I don't believe this particular point has been brought up in the general discussion of Pine-Kirk's age and advancement here, so I'm adding this to the discussion:
In THE CORBOMITE MANEUVER, McCoy and Kirk have the following exchange about the young navigator Bailey:
M: "I'm especially worried about Bailey. Navigator's position's rough enough for a seasoned man."
K: "I think he'll cut it."
M: "How so sure? Because you saw something you liked in him? Something familiar? Say about yourself oh... eleven years ago."
K: "Why doctor, you've been reading your textbooks again."
M: "I don't need textbooks to know you could have promoted him too fast."
Does this dialogue, specifically the ending lines, give implied if not actual support that indeed Jim Kirk rode a fast track through his early career and promotions in TOS, and thus would do so again 'per canon' in the new film?
I ask because I noted some other fans were worried that Abrams' film proceeds too quickly from Kirk being in the Academy to his first space missions to the captain's chair, all in one film.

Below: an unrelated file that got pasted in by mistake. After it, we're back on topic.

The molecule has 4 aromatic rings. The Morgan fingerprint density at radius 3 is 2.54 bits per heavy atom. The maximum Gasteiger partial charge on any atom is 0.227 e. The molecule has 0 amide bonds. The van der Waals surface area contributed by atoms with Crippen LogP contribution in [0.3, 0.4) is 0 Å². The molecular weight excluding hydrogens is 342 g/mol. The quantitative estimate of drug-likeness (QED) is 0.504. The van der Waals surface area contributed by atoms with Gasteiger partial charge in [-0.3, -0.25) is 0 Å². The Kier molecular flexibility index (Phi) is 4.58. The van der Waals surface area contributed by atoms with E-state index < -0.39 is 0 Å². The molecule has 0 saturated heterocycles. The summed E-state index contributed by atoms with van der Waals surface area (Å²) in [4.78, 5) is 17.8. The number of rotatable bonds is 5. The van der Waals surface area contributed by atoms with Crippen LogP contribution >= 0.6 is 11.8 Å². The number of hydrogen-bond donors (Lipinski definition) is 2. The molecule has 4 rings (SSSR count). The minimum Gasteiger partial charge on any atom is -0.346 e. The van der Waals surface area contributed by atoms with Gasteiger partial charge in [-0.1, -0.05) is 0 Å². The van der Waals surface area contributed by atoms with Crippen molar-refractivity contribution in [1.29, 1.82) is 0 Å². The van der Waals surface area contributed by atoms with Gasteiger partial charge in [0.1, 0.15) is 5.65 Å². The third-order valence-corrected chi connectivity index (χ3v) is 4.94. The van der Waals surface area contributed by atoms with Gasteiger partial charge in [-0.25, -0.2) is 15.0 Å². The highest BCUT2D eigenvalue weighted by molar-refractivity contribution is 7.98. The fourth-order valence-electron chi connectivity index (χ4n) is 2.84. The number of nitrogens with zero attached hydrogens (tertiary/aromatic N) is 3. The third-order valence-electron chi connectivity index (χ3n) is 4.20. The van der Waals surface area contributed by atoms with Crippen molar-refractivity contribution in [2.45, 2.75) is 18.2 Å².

Yet might such a scene as the above indicate that's exactly what was implied if not fully intended about Kirk's career all along? Not only did such a rapid rise seem to take place, but it's actually part of 'textbook' history in the fleet... a fact McCoy knows all too well.
Also, it would seem to make sense that Kirk's drive and devotion would make him a fast-rising officer, and thus his age/inexperience would naturally be both challenged and questioned during his ascent.
In short, there's little "special" about a cadet or junior officer who takes exactly the average amount of time to rise in ranks through his/her career... and Kirk is by all evidence a very special case officer, so of course he would push the limits and exceed the standards.
Thoughts and opinions?